The African traditional society did not have libraries per se (before writing was introduced), but we had folklores, where knowledge was passed from one person and generation to another by word of mouth. Our elders essentially were our libraries.
In modern times, people read and write books and these have become sources of knowledge, which have replaced word of mouth by far.
Now I know people, who prefer narrated stories than reading a book and vice versa. Reading is more critical now more than ever since the grounding effect of Covid-19 rendered our children school-less, especially the very young ones who are not in candidate classes and whose parents have no idea what to do with them except to occupy them with watching television and playing games.
Like any parent who grapples with children in such trying times, I have thought of many things that can productively impact my children and one of them is creating a home library for them. Research has proven that a home library of up to 80 books helps children learn how to read.
“A child growing up in a home with 80-350 books will have greater literacy and numeracy in adulthood. A home library can promote reading and math’s skills more than college alone can.” This is according to a paper called Scholarly Culture: How books in adolescence enhance adult literacy, numeracy and technology skills in 31 societies.
From this study of 160,000 adults between 2011 and 2015, Scandinavians had the biggest collection of books in their homes.
I know that creating a home library can be a mountain of a task but a chip away at the task one day at a time can bring the whole mountain down and this is how I am going about it:
Create small space for a library as long as it is easy to reach, has good lighting, soft pillows and is comfortable enough for the children to lie down or sit up to have a good read.
Make the library diverse
Purchase different authors, of different genders, geography, culture, and genres. This gives children the ability to see their perspectives in other peoples’ lives and this creates empathy, understanding, a sense of community and good will.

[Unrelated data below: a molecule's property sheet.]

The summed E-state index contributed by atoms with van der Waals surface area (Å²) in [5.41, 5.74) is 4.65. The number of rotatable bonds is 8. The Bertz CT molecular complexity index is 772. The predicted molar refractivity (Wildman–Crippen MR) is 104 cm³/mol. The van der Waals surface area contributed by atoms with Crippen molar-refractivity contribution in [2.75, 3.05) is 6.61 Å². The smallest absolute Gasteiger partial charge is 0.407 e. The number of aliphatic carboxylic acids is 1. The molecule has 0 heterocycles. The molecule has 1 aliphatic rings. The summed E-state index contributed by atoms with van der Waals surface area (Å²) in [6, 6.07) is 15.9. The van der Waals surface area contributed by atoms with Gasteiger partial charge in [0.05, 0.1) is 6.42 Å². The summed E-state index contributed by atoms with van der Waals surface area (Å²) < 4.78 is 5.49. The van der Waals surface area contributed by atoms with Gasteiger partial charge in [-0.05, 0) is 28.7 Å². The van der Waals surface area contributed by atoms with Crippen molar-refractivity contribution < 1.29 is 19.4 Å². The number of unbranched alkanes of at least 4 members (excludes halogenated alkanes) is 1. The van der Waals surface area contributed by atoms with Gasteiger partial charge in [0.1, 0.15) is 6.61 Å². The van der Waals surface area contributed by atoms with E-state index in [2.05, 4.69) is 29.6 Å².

Buy books for your child
Some children can read without external motivation but others might need company to learn the skill. If your child is in the latter category, then spare time and read with them. Some children will want you to read aloud for them, some quietly along with them.
If you read one book a day for or with your child, your child will have read 365 books by age one, 730 books by age two, 1095 books by age three, and 1460 books by age four.
This is ambitious and unreal. What is real though is that they will want you to read for them their favourite book every night.
Borrow books from private or public children libraries by paying a small membership fee annually or start up or join book lending clubs with other parents or buy from inexpensive websites. Books can be expensive to buy though most children’s books are relatively low-priced. I also ask my friends to give me books they no longer need or those that are damaged. Some of these are timeless classics that any generation of children would enjoy reading.
Buy the books with children
I used to buy books for my kids to read and they would spoil them. They were young and any book looked like paper to them to be torn apart or scribbled on. Today, they are older and responsible, so I take them along to a library and they pick for themselves. The trick has worked. They seldom spoil.
Allow them to pick their books
When I took my sons last week to Aristoc, they chose books and I paid for them. I did not need to remind them to read them. In fact, they finished reading earlier than I had anticipated and they wanted to give me feedback faster than I was ready for. Children will most likely read a book they picked themselves than one you picked for them.
They see me read
One of my late uncles was an ardent listener of politics on BBC and VOA radio stations. He was informed. He listened to news all night and in the morning while we worked in the shambas, he told me fascinating stories about world news and politics. I was young for such content but it created in me a hunger for knowledge. That is how I started reading anything I laid my eyes and hands on. I see my children try to emulate me.
Stock on story books
Children, just like adults, love good stories. We have great African story books in most bookshops around town. Give them an assignment to read a book and tell you the story they have just read and the lessons they have learnt from them. This is a good way to teach them to take notes from a book.
Buy books as birthday gifts
I know children love to eat and drink on their birthdays, but throwing in gifts such as a book or two among their gifts should not be a joy-killer. Books live longer and are educational.